Ask a student to describe UVic’s Diana M. Priestly Law Library, and they will often use words like “beautiful,” “new” and “quiet.” Thanks to some complaints about disruptive students in the law library, however, another word has been bandied about: SNAILS. The acronym stands for “Students Not Actually In Law School.”
The Martlet recently obtained an email sent out by UVic’s Law Students’ Society (LSS) to all UVic law students. The second bullet point on the email was “Law Library Usage (a.k.a. the ‘snails’ issue).” The email explains that non-law school students using the law library has become a “contentious issue.” The LSS acknowledges that all undergraduate law students have a right to use the law library because it is part of UVic Library Systems, which all students pay into. However, the email assures law students that LSS executive are “continuing to liaise with the library and have given several further suggestions” to library staff to make the space one where “law students are able to study effectively.”
Both the tenor and the content of the email have raised concerns amongst some law students. A fourth-year law student approached the Martlet but wished to remain anonymous because they viewed members of LSS as possible future colleagues.
“It’s an official student government body, and I was shocked when I saw the email,” said the source, who finds the SNAILS moniker “childish.”
“I would say there’s almost two camps. There are the people who find it really funny, and then people who find it embarrassing that our
colleagues are sort of so snooty about it,” said the source.
Rebecca Cynader, president of the LSS, said, “I don’t consider that to be an offensive term. I think it’s a sort of lighthearted joke. I don’t think anyone in the law school or otherwise uses it in a way that’s meant to be exclusionary or offensive to people.”
The fourth-year source thinks the term speaks to a deeper issue in the faculty and the library.
“I think you do find in law school that class is a big, unspoken issue. I would say the majority of our classmates are from [upper classes]. I would say, to a certain extent, the people who are comfortable with [the word] versus not comfortable with it fall along those class lines,” said the source.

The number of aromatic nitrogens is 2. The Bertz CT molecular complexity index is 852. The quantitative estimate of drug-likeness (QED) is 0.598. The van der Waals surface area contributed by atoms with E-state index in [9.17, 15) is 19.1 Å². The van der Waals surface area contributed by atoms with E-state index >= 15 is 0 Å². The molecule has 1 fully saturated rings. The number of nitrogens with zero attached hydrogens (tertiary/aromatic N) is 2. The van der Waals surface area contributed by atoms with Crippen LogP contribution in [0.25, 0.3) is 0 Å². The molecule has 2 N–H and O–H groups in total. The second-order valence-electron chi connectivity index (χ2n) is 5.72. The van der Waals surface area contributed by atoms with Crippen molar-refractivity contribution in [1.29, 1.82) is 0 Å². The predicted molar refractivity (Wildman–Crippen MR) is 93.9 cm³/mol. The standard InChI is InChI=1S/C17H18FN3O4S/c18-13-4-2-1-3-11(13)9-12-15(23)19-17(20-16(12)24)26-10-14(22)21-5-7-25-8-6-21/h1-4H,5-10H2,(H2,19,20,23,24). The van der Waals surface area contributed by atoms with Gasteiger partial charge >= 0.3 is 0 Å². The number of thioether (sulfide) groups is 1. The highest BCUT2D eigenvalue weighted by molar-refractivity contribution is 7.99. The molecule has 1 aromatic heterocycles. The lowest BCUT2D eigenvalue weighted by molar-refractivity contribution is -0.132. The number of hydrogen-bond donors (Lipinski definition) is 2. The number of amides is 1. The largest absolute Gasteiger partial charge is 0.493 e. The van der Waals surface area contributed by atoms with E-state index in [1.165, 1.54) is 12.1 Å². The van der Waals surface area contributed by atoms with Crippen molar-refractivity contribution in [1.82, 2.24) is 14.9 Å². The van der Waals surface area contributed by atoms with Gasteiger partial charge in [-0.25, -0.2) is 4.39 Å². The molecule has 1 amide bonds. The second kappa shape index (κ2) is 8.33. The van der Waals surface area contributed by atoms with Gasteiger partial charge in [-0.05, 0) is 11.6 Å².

Nomenclature aside, the source is concerned that the law library is becoming an uncomfortable place for non-law students to study.
“I have a friend who’s doing her undergrad, and she was like, ‘I went to study in your library, and I was getting the dirtiest looks,” and I said, ‘I’m sorry.’ I don’t know if anyone’s tried to kick anyone out. Obviously, the LSS was looking into whether or not that was possible, which is ridiculous.”
Cynader says that the issue is not with non-law students using the library: it’s with noise.
“I think disruption is the big concern, and anyone who’s using the library is concerned, so it’s not necessarily that they’re non-law students.”
However, Cynader adds, “We’re used to an insular community in the law library. We’re not used to strangers. When there are people we don’t know in the law library behaving badly, it can get really uncomfortable.”
Neil Campbell, an associate professor of law and associate university librarian, says that students who are concerned about any campus library should take their issue to the university librarian so that it can be addressed in the senate committee on libraries.
“That way things are dealt with as a university issue, not an issue that focuses on one group or one particular place,” says Campbell. “The law library is part of the library system. It always has been.”
It may be part of the library system, but not all parts of the law library are open to non-law students. Only law students are allowed in the group study rooms.
“If we need to talk about anything in the library, we’ll just go into a study room,” says Cynader of law students. Non-law students do not have this recourse, and risk being asked to leave for talking. In addition, signs around the library remind visitors of the dates for law students’ exams.
“I do think it speaks to a broader, sort of elitist perspective and point of view that’s been really too prevalent in law for years and really continues to be,” says the fourth-year source. “It’s sort of this club. It’s hard to get in, obviously, and once you’re in, lawyers have so much control over so many different areas of society and a lot of power. To be expressing that kind of exclusivity over a library at this stage in our careers . . . I just don’t think it bodes very well for moving towards a more inclusive and holistic bar.”
*Correction: This story was originally published with associate professor of law and associate university librarian Neil Campbell’s name misspelled. The story was updated on May 10.